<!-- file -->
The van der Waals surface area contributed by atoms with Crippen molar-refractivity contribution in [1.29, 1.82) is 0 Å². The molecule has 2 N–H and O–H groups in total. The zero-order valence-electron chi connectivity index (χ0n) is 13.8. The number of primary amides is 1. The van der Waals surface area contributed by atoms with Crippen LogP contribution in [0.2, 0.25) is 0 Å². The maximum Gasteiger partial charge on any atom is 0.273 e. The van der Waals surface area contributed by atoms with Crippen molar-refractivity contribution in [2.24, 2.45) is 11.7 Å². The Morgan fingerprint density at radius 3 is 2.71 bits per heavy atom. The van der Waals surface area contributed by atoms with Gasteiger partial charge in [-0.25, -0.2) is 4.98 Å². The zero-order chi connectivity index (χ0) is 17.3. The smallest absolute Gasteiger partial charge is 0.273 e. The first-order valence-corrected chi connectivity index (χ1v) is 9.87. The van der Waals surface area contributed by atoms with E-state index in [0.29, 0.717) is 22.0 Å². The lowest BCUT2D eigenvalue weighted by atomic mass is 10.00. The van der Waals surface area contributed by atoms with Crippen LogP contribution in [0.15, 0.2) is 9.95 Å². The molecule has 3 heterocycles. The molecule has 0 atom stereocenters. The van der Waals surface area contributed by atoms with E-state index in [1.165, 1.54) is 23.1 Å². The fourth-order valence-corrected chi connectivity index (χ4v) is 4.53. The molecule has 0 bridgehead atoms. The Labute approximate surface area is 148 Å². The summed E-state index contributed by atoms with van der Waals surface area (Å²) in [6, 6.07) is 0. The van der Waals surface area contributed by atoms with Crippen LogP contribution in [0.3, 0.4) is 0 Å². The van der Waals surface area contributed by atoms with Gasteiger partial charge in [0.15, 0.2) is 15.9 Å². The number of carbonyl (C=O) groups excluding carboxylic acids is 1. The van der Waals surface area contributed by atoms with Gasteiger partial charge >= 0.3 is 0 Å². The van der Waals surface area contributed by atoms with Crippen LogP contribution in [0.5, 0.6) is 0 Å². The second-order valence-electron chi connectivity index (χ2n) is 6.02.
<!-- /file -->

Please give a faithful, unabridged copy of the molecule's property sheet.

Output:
The van der Waals surface area contributed by atoms with Crippen molar-refractivity contribution in [1.29, 1.82) is 0 Å². The molecule has 2 N–H and O–H groups in total. The zero-order valence-electron chi connectivity index (χ0n) is 13.8. The number of primary amides is 1. The van der Waals surface area contributed by atoms with Crippen LogP contribution in [0.2, 0.25) is 0 Å². The maximum Gasteiger partial charge on any atom is 0.273 e. The van der Waals surface area contributed by atoms with Crippen molar-refractivity contribution in [2.24, 2.45) is 11.7 Å². The Morgan fingerprint density at radius 3 is 2.71 bits per heavy atom. The van der Waals surface area contributed by atoms with Gasteiger partial charge in [-0.25, -0.2) is 4.98 Å². The zero-order chi connectivity index (χ0) is 17.3. The smallest absolute Gasteiger partial charge is 0.273 e. The first-order valence-corrected chi connectivity index (χ1v) is 9.87. The van der Waals surface area contributed by atoms with E-state index in [0.29, 0.717) is 22.0 Å². The lowest BCUT2D eigenvalue weighted by atomic mass is 10.00. The van der Waals surface area contributed by atoms with Crippen LogP contribution in [0.15, 0.2) is 9.95 Å². The molecule has 3 heterocycles. The molecule has 0 atom stereocenters. The van der Waals surface area contributed by atoms with E-state index in [1.165, 1.54) is 23.1 Å². The fourth-order valence-corrected chi connectivity index (χ4v) is 4.53. The molecule has 0 bridgehead atoms. The Labute approximate surface area is 148 Å². The summed E-state index contributed by atoms with van der Waals surface area (Å²) in [6, 6.07) is 0. The van der Waals surface area contributed by atoms with Crippen LogP contribution in [0.3, 0.4) is 0 Å². The van der Waals surface area contributed by atoms with Gasteiger partial charge in [0.15, 0.2) is 15.9 Å². The number of carbonyl (C=O) groups excluding carboxylic acids is 1. The van der Waals surface area contributed by atoms with Gasteiger partial charge >= 0.3 is 0 Å². The van der Waals surface area contributed by atoms with Crippen LogP contribution in [0.5, 0.6) is 0 Å². The second-order valence-electron chi connectivity index (χ2n) is 6.02.